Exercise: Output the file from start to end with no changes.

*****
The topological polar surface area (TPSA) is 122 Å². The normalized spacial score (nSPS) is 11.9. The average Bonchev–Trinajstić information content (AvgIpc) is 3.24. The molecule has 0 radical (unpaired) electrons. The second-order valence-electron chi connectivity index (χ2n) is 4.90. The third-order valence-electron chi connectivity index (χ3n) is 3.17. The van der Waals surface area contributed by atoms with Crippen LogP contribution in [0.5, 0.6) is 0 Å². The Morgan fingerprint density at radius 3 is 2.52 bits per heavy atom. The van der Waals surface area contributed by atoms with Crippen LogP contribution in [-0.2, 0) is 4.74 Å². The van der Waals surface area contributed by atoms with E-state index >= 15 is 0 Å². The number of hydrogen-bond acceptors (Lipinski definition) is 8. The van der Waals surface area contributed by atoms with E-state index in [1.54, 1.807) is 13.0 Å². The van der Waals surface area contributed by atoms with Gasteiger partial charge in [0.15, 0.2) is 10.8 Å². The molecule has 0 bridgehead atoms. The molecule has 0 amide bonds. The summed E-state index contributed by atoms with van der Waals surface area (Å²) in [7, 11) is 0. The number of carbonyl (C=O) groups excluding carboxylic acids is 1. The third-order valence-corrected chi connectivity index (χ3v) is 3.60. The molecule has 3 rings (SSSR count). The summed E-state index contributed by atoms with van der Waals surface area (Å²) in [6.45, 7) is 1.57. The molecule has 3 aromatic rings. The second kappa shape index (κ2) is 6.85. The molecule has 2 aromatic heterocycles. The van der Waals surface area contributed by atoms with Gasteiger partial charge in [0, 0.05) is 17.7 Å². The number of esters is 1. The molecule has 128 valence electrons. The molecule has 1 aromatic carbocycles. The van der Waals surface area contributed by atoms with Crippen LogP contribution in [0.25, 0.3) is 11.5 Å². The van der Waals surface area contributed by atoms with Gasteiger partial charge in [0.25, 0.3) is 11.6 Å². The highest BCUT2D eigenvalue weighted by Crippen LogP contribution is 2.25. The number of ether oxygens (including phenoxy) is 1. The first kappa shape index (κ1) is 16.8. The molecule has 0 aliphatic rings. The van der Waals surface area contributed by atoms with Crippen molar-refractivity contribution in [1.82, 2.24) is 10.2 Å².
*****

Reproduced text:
The topological polar surface area (TPSA) is 122 Å². The normalized spacial score (nSPS) is 11.9. The average Bonchev–Trinajstić information content (AvgIpc) is 3.24. The molecule has 0 radical (unpaired) electrons. The second-order valence-electron chi connectivity index (χ2n) is 4.90. The third-order valence-electron chi connectivity index (χ3n) is 3.17. The van der Waals surface area contributed by atoms with Crippen LogP contribution in [0.5, 0.6) is 0 Å². The Morgan fingerprint density at radius 3 is 2.52 bits per heavy atom. The van der Waals surface area contributed by atoms with Crippen LogP contribution in [-0.2, 0) is 4.74 Å². The van der Waals surface area contributed by atoms with E-state index >= 15 is 0 Å². The number of hydrogen-bond acceptors (Lipinski definition) is 8. The van der Waals surface area contributed by atoms with E-state index in [1.54, 1.807) is 13.0 Å². The van der Waals surface area contributed by atoms with Gasteiger partial charge in [0.15, 0.2) is 10.8 Å². The molecule has 0 bridgehead atoms. The molecule has 0 amide bonds. The summed E-state index contributed by atoms with van der Waals surface area (Å²) in [7, 11) is 0. The number of carbonyl (C=O) groups excluding carboxylic acids is 1. The third-order valence-corrected chi connectivity index (χ3v) is 3.60. The molecule has 3 rings (SSSR count). The summed E-state index contributed by atoms with van der Waals surface area (Å²) in [6.45, 7) is 1.57. The molecule has 3 aromatic rings. The second kappa shape index (κ2) is 6.85. The molecule has 2 aromatic heterocycles. The van der Waals surface area contributed by atoms with Gasteiger partial charge in [0, 0.05) is 17.7 Å². The number of esters is 1. The molecule has 128 valence electrons. The molecule has 1 aromatic carbocycles. The van der Waals surface area contributed by atoms with Crippen LogP contribution in [0.25, 0.3) is 11.5 Å². The van der Waals surface area contributed by atoms with Gasteiger partial charge in [0.25, 0.3) is 11.6 Å². The highest BCUT2D eigenvalue weighted by Crippen LogP contribution is 2.25. The number of ether oxygens (including phenoxy) is 1. The first kappa shape index (κ1) is 16.8. The molecule has 0 aliphatic rings. The van der Waals surface area contributed by atoms with Crippen molar-refractivity contribution in [1.82, 2.24) is 10.2 Å².